Published 22 March 2018 by Per Lyrvall, Seppo Parvi and Ulrika Lilja
The objective of the bioeconomy is to reduce climate effects and dependence on fossil-based raw materials, as well as to use resources as efficiently as possible.
Today, it is more and more evident that an economy based on fossil fuels and other non-renewable materials is no longer viable for the long-term. There are more people, consuming more, and using up finite resources. Nor is it sustainable to depend on the traditional business model to produce, consume and waste. Fossil fuels are not just diminishing, but the products based on them are also creating mounds of waste products that will take generations to degrade.
In response, the bioeconomy can help to combat global warming, based on renewable sources that can be ‘regrown,’ recycled, re-used for energy, or naturally degraded.
In bioeconomy sectors, there is huge potential to use the world’s resources in a better way. The bioeconomy isn’t new. It’s been around for hundreds of years, using renewable biological resources to produce goods and services that are green. The difference now is that we are seeing the problems and limitations of fossil fuels, and there is a more urgent call for viable, innovative and sustainable alternatives if we are going to safeguard our future.
Stora Enso in the bioeconomy
At Stora Enso, we realised early on that responding to current megatrends and embarking on a transformation towards a low-carbon economy could not be left to the last minute. This is why we have made it our objective to become a leading provider of renewable materials.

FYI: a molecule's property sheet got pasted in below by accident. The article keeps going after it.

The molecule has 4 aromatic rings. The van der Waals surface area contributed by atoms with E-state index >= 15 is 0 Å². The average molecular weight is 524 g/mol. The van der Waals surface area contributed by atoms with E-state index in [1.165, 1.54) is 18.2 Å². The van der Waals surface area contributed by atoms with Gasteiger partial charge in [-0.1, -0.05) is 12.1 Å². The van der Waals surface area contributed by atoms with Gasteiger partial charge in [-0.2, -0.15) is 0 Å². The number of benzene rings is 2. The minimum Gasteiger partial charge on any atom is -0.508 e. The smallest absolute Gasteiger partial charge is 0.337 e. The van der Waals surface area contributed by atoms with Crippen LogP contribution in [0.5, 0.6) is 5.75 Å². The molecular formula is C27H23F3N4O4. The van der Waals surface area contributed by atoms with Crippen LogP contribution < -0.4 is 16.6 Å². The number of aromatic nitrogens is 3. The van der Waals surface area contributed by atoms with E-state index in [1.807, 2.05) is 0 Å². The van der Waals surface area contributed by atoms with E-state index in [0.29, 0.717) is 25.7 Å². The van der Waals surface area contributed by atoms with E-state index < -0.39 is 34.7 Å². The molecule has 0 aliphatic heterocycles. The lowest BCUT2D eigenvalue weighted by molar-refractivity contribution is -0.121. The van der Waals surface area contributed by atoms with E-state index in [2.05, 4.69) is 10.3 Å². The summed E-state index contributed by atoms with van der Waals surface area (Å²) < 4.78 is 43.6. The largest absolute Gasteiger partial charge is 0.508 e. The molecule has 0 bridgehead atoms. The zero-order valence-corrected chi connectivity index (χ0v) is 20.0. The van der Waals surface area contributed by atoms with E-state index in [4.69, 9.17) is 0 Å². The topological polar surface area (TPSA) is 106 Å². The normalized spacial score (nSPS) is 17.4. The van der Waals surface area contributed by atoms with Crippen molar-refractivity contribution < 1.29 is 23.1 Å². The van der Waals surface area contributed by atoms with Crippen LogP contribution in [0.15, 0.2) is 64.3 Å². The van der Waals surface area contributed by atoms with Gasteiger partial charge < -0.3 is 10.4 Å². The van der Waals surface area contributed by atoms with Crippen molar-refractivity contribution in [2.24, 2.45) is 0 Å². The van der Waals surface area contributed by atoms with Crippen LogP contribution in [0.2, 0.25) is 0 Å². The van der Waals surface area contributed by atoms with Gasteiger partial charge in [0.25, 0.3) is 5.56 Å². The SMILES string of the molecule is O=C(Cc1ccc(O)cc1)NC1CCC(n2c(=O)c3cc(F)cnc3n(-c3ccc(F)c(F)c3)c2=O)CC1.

With our foundation in wood-based materials and solutions, we are in a strong position to contribute to the bioeconomy. Our materials are renewable and recyclable, and we have the building blocks for a range of solutions that can help replace products based on fossil fuels and other non-renewable materials. We make every effort to use 100% of a tree, for our timber and other products as well as bioenergy. In production, we are driving down the use of fossil fuels as much as technically and commercially feasible.
What can a tree do? With microfibrillated cellulose (MFC), we can make packages stronger and lighter, significantly reducing fibre, water, energy and transport requirements. We have fibre-based packaging materials that can start life as beverage cartons, and then be re-used in the production of linerboard, copy paper, and tissue paper, in some cases recycled up to seven times before finally being recovered as renewable energy. Wooden buildings and constructions store carbon and can help to reduce the use of concrete and steel, biocomposites reduce the need for fossil polymers used in plastics, and lignin can replace phenol in glues. Biomaterials and biochemicals will open new horizons in numerous applications. Digitalisation and automation gives us the opportunity to make raw material sourcing and production even more efficient, as well as intelligent packages to help protect products and reduce waste.
This is just the beginning. A growing awareness of the need for sustainable solutions is altering consumer attitudes, behaviours and demand, affecting our industry and our customers. So there is pressure for change. We all need to work towards ensuring that we don’t burden the planet with more than it can handle. This is what the bioeconomy is all about. This is the transformation – not just for us, but for economies and society.